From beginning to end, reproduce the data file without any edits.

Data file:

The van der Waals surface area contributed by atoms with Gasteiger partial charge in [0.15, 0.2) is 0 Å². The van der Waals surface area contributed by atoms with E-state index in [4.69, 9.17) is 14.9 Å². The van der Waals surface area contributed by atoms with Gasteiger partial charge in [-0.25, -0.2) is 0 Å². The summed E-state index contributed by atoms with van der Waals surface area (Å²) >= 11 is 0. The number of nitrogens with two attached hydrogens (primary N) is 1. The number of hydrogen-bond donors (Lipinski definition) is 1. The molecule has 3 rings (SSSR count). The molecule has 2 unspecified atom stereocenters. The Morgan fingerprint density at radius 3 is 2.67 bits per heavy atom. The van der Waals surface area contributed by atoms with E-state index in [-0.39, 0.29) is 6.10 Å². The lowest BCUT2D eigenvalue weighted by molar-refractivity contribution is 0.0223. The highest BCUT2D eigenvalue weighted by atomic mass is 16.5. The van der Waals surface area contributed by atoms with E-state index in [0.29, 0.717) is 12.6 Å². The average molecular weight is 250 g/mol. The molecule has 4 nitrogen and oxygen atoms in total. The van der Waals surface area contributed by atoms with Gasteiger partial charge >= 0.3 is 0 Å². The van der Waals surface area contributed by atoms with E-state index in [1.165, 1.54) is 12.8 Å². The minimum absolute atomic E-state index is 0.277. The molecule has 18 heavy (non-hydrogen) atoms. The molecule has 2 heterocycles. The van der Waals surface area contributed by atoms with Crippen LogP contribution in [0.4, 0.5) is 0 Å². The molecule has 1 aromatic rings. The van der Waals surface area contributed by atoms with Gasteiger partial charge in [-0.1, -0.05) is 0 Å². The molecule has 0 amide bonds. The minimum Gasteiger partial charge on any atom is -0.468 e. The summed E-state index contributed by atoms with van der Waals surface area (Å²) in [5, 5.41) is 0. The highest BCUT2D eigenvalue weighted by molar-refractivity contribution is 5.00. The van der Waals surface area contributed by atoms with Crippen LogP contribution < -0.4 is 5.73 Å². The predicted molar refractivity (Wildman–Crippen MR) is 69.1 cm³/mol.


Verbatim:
The van der Waals surface area contributed by atoms with Gasteiger partial charge in [0.15, 0.2) is 0 Å². The van der Waals surface area contributed by atoms with E-state index in [4.69, 9.17) is 14.9 Å². The van der Waals surface area contributed by atoms with Gasteiger partial charge in [-0.25, -0.2) is 0 Å². The summed E-state index contributed by atoms with van der Waals surface area (Å²) >= 11 is 0. The number of nitrogens with two attached hydrogens (primary N) is 1. The number of hydrogen-bond donors (Lipinski definition) is 1. The molecule has 3 rings (SSSR count). The molecule has 2 unspecified atom stereocenters. The Morgan fingerprint density at radius 3 is 2.67 bits per heavy atom. The van der Waals surface area contributed by atoms with E-state index in [-0.39, 0.29) is 6.10 Å². The lowest BCUT2D eigenvalue weighted by molar-refractivity contribution is 0.0223. The highest BCUT2D eigenvalue weighted by atomic mass is 16.5. The van der Waals surface area contributed by atoms with E-state index in [0.29, 0.717) is 12.6 Å². The average molecular weight is 250 g/mol. The molecule has 4 nitrogen and oxygen atoms in total. The van der Waals surface area contributed by atoms with Gasteiger partial charge >= 0.3 is 0 Å². The van der Waals surface area contributed by atoms with E-state index in [1.165, 1.54) is 12.8 Å². The minimum absolute atomic E-state index is 0.277. The molecule has 18 heavy (non-hydrogen) atoms. The molecule has 2 heterocycles. The van der Waals surface area contributed by atoms with Crippen LogP contribution in [0.4, 0.5) is 0 Å². The molecule has 1 aromatic rings. The van der Waals surface area contributed by atoms with Gasteiger partial charge in [-0.1, -0.05) is 0 Å². The molecule has 0 amide bonds. The minimum Gasteiger partial charge on any atom is -0.468 e. The summed E-state index contributed by atoms with van der Waals surface area (Å²) in [5, 5.41) is 0. The highest BCUT2D eigenvalue weighted by molar-refractivity contribution is 5.00. The van der Waals surface area contributed by atoms with Crippen LogP contribution < -0.4 is 5.73 Å². The predicted molar refractivity (Wildman–Crippen MR) is 69.1 cm³/mol.